Jul 14 2009
If you live in Vancouver, you know all about the Burrard Bridge bike lane trial that went live this Monday. Before the trial began, the experiment attracted all kinds of controversy and allegations that this very tepid and insignificant traffic change would decimate local businesses and turn commuters into road-rage-aholics.
Vancouver journalist Frances Bula helpfully posted a summary of the trial for those Vancouverites who have been living under a rock:
Protected pathways for cyclists and pedestrians are scheduled to be in
place on the Burrard Bridge starting Monday, July 13. This trial
addresses three key issues: safety, sustainability and affordability,
and involves the following changes:
* the west curb lane of the Burrard Bridge towards Kitsilano will
become a bicycle lane
* the west sidewalk on the English Bay side of the bridge will be
for pedestrians only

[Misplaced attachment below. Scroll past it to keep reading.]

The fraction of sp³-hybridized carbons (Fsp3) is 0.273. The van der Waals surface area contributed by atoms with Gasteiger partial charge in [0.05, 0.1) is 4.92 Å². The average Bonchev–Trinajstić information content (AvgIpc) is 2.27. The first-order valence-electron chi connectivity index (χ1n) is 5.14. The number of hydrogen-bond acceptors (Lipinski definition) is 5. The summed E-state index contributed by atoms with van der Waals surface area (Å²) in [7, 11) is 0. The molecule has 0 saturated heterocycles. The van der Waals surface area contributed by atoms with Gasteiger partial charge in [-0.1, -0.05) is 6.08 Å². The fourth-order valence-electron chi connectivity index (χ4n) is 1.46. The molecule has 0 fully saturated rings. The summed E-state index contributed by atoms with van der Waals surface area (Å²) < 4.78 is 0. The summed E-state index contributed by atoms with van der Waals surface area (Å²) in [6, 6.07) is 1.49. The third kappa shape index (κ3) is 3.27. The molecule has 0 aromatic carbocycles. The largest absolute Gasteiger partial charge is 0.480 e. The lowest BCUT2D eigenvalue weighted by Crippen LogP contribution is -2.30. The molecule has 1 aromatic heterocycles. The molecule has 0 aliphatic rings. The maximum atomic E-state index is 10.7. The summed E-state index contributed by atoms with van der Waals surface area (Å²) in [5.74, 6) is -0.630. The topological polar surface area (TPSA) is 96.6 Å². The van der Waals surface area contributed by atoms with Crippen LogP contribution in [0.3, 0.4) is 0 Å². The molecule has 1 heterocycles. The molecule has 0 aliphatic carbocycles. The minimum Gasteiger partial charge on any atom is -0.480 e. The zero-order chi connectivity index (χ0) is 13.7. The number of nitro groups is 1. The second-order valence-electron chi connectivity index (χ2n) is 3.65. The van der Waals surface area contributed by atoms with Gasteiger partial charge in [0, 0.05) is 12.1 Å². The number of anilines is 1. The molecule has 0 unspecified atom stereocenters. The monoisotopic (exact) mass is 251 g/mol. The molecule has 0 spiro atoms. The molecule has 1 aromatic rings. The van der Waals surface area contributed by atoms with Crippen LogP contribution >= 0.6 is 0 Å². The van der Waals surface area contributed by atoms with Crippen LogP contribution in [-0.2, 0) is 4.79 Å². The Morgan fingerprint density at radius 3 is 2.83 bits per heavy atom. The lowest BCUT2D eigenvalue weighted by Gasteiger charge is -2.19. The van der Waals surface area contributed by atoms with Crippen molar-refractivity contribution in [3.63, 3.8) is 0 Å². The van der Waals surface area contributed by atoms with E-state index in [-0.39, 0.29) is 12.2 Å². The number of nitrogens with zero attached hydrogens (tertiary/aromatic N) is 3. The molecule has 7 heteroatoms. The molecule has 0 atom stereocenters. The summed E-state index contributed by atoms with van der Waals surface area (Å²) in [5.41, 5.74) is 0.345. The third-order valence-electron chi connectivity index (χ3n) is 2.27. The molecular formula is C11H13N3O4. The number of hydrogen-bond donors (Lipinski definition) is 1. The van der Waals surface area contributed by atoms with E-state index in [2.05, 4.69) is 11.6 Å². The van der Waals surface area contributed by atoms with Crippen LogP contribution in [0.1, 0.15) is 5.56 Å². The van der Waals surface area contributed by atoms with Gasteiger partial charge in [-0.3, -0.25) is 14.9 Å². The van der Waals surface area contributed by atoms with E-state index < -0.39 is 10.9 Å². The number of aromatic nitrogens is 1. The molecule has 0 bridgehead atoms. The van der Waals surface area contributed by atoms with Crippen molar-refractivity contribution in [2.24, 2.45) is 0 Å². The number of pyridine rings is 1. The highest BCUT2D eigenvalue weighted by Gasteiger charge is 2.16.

* the east sidewalk becomes an exclusive bicycle path into
Green is still potentially a vote-winner in a city that can already claim to be a leader in environmental sustainability. Those who oppose the City’s trial, being undertaken to promote more sustainable alternative modes of transportation (including biking, naturally), have turned out to have far worse bark than their bite, at least for now. The fury foretold has simply not materialized. Even my friends at CityCaucus have had to hold off on using the Gregor’s Gridlock website to hammer the mayor and Council (at least until the next rainy day. Wait for it…)
As you can see from the video below, traffic on the bridge so far seems perfectly normal.
I expect the bridge trial to be a success in the long run, and that it will be one of many increasingly daring experiments in remodeling our transportation model to make us more sustainable. When the economy recovers and energy prices rise (setting off more economic shocks?), once again we’ll be looking at how we can change our transportation habits to save money and commute times. But first local governments will have to see with their own eyes that bigger changes are possible, and that vocal complaints doesn’t necessarily translate into widespread political opposition.
Hat tip to Hummingbird604!